Negotiations on the goals that are to succeed the Millennium Development Goals (MDGs) after 2015 are entering a critical phase. On 24 September 2014 the proposals of the Open Working Group (OWG) for Sustainable Development Goals (SDGs) will be presented to the UN General Assembly. Global economic governance is set to play a central role in this. The rules and mechanisms for the control of global economic processes are essential for sustainable development and the prevention of international crises. Trade and the international financial architecture therefore need to form forward-looking cornerstones of the post-2015 agenda. Insufficient thought has been paid to this thus far.
The SDGs cannot and should not determine new global rules of trade. This remains the responsibility of the World Trade Organization (WTO). Nevertheless, trade should be a prominent component of the SDGs, as they offer an opportunity to align the regulation of international trade expressly towards the goals of sustainable global development, thereby moving increasingly into the spotlight of the decision makers. It remains to be seen how SDGs can offer an adequate framework in which to tackle the acute challenges with regard to trade. This applies in particular to less-developed countries mired in primary production without noteworthy processing capabilities who find it difficult to integrate into the global value chains that have grown increasingly in importance in recent years.
In order to counter this challenge the SDGs should move beyond merely setting goals for market access. And in fact, the proposals of the OWG not only contain goals such as doubling the exports of the poorest countries and offering them customs and quota-free market access. For example, they also point out that transparent and simple rules of origin should apply for imports from poorer countries.
However, gaps still remain. The SDGs offer the opportunity to reinforce the significance of ecologically sustainable trade regulations, for example by removing distorting subsidies. In addition, the SDGs should also keep an eye on the negotiations for so-called mega regionals that are currently underway, in particular the transatlantic and transpacific trade and investment partnerships TTIP and TPP. One clear goal should therefore be that such treaties are in concordance with the post-2015 agenda.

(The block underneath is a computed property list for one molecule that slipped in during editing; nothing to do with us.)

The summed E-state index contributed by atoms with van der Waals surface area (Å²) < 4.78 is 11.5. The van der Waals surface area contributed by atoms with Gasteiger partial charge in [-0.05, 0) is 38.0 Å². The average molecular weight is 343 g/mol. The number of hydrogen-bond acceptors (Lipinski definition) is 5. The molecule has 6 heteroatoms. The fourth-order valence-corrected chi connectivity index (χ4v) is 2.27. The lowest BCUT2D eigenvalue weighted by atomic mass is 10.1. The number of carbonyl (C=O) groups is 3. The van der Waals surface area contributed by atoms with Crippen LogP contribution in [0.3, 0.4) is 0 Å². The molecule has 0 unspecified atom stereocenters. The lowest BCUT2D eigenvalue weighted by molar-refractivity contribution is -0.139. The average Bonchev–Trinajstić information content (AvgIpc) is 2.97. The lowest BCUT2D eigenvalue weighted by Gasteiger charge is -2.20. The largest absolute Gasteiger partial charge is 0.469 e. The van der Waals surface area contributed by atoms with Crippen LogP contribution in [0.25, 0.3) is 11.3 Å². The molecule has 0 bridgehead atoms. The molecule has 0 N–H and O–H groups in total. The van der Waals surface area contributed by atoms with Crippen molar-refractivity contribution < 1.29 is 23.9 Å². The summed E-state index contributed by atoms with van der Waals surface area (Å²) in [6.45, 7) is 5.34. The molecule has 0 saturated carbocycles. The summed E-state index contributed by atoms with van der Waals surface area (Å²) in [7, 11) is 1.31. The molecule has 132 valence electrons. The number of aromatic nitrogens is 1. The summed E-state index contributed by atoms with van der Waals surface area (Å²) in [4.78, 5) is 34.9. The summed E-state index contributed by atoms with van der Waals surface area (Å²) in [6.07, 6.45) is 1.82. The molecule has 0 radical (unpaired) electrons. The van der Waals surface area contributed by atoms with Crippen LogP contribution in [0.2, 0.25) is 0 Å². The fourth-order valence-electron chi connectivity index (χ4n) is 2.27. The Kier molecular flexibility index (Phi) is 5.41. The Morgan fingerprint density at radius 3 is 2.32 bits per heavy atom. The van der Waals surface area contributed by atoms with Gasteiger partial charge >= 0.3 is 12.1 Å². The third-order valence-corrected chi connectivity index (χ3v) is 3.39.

Financial issues, too, should have a significant role in the SDGs. One positive aspect is that the OWG proposal not only includes goals for development financing. It also comprises systemic goals that concern the function of the world financial system, such as the stability of the international financial markets. The financial crisis has demonstrated a clear requirement for reform here.
The proposal of the OWG also shows that gaps still exist in the area of international financial architecture. An expert committee in the context of the UN recently drew up a report on sustainable development financing. This recommends, for example, the strengthening of regional co-operation. This is important, as it helps to mobilise financial resources for regional public goods. In addition, the OWG also points out that illicit flows of finance should be reduced, but it is not stated who should undertake which tasks. Decisive here is that in the forthcoming intergovernmental negotiations regarding the SDGs ongoing processes are interlinked with one another and a coherent vision for sustainable and development-friendly global economic regulations is developed.
The same also applies for processes outside of the UN. The UN in its capacity as a representative forum plays a key role in the drafting of global economic governance by bringing together different global institutions. With regard to the regulation of the financial markets it is largely non-UN institutions such as the Basel Committee on Banking Supervision and the Financial Stability Board that play a key role in the establishment of rules of ultimately global validity. When the goals and indicators for the post-2015 agenda are developed the aim should therefore be to establish an overall concept of global economic regulations for sustainable development, also including these institutions.
The SDGs and the post-2015 agenda offer the opportunity to anchor the principles of sustainable development in global economic governance, taking into account the connections between different areas of policy. For example, the current proposals of the OWG reveal overlapping between trade and financing that has not thus far been addressed within the scope of the WTO. Conversely, a suitable global economic governance system is a necessary condition for sustainable development.
For more expert opinions on the consequences of the TTIP agreement, see here
This blog was published before at the website of the DIE, see here
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